Stopping Cell Phones From Getting Into NJ Prisons
Not too long ago the state Department of Corrections routinely discovered hundreds of cell phones that had been smuggled into different prisons every year.
But that was then and this is now.
“Since 2010, a number of steps have been taken to correct the problem and cell phone smuggling has been dramatically cut. In 2016, there were a total of 14 that were found throughout the year and in the first three months of 2017 there was only one,” said Gary Lanigan, commissioner of the Department of Corrections.
He said four different steps have been taken to stop cell phones from getting into corrections facilities.
“We hardened all of our entry points, we enhanced our searches, we referred all cases of contraband cell phones to the prosecutor, and we enhanced the inmates' ability to communicate with their family and loved ones,” he said.
According to the commissioner, no one is allowed to bring a cell phone into a corrections facility, not even him. Phones are considered contraband and anyone caught with one could be charged with a third-degree crime.
“When everyone comes into a facility they do go through scanners and they are searched, all the property is searched, all the mail that comes into our facility is scanned,” he said.
“In addition we do have specially trained canines, which will hit on cell phones, we do have other detection equipment including cameras, and we have specialized search teams that do both random and targeted searches of the facility."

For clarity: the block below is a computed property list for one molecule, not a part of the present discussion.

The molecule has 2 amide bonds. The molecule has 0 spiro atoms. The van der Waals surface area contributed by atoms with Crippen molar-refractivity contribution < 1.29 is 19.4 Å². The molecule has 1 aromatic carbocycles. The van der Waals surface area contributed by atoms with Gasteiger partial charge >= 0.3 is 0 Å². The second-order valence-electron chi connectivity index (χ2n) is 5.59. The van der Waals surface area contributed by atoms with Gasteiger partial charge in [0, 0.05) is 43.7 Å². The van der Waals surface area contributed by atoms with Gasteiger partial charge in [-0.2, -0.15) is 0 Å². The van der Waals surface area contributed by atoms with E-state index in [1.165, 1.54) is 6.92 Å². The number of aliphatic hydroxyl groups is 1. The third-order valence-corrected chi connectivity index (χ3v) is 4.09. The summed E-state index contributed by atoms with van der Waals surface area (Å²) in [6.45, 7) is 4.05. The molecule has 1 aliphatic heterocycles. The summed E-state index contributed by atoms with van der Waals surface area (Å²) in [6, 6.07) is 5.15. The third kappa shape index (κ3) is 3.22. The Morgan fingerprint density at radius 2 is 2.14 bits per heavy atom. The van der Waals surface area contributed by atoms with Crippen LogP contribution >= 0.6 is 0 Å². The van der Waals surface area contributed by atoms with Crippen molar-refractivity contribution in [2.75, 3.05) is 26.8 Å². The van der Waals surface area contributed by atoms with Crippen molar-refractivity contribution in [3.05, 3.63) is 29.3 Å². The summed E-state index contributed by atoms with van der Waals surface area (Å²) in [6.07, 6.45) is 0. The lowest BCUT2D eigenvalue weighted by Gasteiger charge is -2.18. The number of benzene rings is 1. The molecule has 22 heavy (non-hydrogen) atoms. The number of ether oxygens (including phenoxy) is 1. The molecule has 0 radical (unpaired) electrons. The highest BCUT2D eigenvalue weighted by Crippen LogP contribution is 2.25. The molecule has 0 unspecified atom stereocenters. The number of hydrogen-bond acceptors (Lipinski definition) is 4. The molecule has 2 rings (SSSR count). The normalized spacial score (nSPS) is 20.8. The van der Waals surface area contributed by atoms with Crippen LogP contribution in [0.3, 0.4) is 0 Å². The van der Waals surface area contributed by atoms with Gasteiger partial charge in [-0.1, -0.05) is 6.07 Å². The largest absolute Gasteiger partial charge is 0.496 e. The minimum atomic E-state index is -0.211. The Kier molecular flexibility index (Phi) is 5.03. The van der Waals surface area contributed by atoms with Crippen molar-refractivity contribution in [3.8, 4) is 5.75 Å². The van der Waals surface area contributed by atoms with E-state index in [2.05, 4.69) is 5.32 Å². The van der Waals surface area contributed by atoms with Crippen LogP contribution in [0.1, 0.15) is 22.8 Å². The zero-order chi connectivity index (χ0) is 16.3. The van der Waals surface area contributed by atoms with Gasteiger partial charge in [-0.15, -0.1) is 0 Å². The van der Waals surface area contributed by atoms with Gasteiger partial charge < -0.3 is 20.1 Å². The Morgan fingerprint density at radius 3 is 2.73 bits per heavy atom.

Even with all of these steps being taken, however, prisoners are still trying to get their hands on cell phones.
“They will try to convince a loved one to bring it through on a visit. They will try to identify a corrupt staff member to introduce it as contraband,” said Lanigan, even hide it in "disturbing parts of their body."
"It’s just disappointing what people will try to do.”
Seven years ago, the cost of a 15-minute call in a jail was $15, but “today all calls are 4 cents a minute — so there’s no legitimate reason for an inmate to have to use a cell phone to make a phone call.”
He said there has been a very strong effort in this regard because cell phones behind bars, in the hands inmates, are every bit as dangerous as a weapon.
“They can continue to coordinate illegal activity out in the streets, sale of drugs, gang activity, intimidation of witnesses. They can coordinate escape activity,” he said.
“Cell phones are still an issue of concern but we’ve come a very long way.”